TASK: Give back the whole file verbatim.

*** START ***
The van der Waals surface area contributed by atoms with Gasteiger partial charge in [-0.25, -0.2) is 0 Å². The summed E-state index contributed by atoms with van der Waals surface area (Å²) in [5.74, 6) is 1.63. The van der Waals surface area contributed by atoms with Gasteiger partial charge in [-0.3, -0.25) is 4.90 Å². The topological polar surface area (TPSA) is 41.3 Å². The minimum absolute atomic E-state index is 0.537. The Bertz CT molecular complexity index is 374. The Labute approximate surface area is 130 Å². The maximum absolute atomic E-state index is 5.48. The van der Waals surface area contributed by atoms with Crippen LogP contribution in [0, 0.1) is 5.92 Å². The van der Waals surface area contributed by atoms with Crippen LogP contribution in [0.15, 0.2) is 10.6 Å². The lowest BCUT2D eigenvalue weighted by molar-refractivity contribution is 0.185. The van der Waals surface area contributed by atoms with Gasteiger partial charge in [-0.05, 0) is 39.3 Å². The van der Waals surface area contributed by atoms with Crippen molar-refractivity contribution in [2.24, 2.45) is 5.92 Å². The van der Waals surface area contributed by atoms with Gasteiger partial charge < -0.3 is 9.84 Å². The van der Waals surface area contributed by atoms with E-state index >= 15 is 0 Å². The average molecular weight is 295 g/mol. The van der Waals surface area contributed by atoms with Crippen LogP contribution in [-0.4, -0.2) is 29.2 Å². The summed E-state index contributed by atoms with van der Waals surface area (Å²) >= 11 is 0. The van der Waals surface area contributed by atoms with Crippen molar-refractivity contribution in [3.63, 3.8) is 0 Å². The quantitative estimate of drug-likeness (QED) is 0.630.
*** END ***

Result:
The van der Waals surface area contributed by atoms with Gasteiger partial charge in [-0.25, -0.2) is 0 Å². The summed E-state index contributed by atoms with van der Waals surface area (Å²) in [5.74, 6) is 1.63. The van der Waals surface area contributed by atoms with Gasteiger partial charge in [-0.3, -0.25) is 4.90 Å². The topological polar surface area (TPSA) is 41.3 Å². The minimum absolute atomic E-state index is 0.537. The Bertz CT molecular complexity index is 374. The Labute approximate surface area is 130 Å². The maximum absolute atomic E-state index is 5.48. The van der Waals surface area contributed by atoms with Crippen LogP contribution in [0, 0.1) is 5.92 Å². The van der Waals surface area contributed by atoms with Crippen LogP contribution in [0.15, 0.2) is 10.6 Å². The lowest BCUT2D eigenvalue weighted by molar-refractivity contribution is 0.185. The van der Waals surface area contributed by atoms with Gasteiger partial charge in [-0.05, 0) is 39.3 Å². The van der Waals surface area contributed by atoms with Crippen molar-refractivity contribution in [2.24, 2.45) is 5.92 Å². The van der Waals surface area contributed by atoms with Gasteiger partial charge < -0.3 is 9.84 Å². The van der Waals surface area contributed by atoms with E-state index >= 15 is 0 Å². The average molecular weight is 295 g/mol. The van der Waals surface area contributed by atoms with Crippen LogP contribution in [-0.4, -0.2) is 29.2 Å². The summed E-state index contributed by atoms with van der Waals surface area (Å²) >= 11 is 0. The van der Waals surface area contributed by atoms with Crippen molar-refractivity contribution in [3.63, 3.8) is 0 Å². The quantitative estimate of drug-likeness (QED) is 0.630.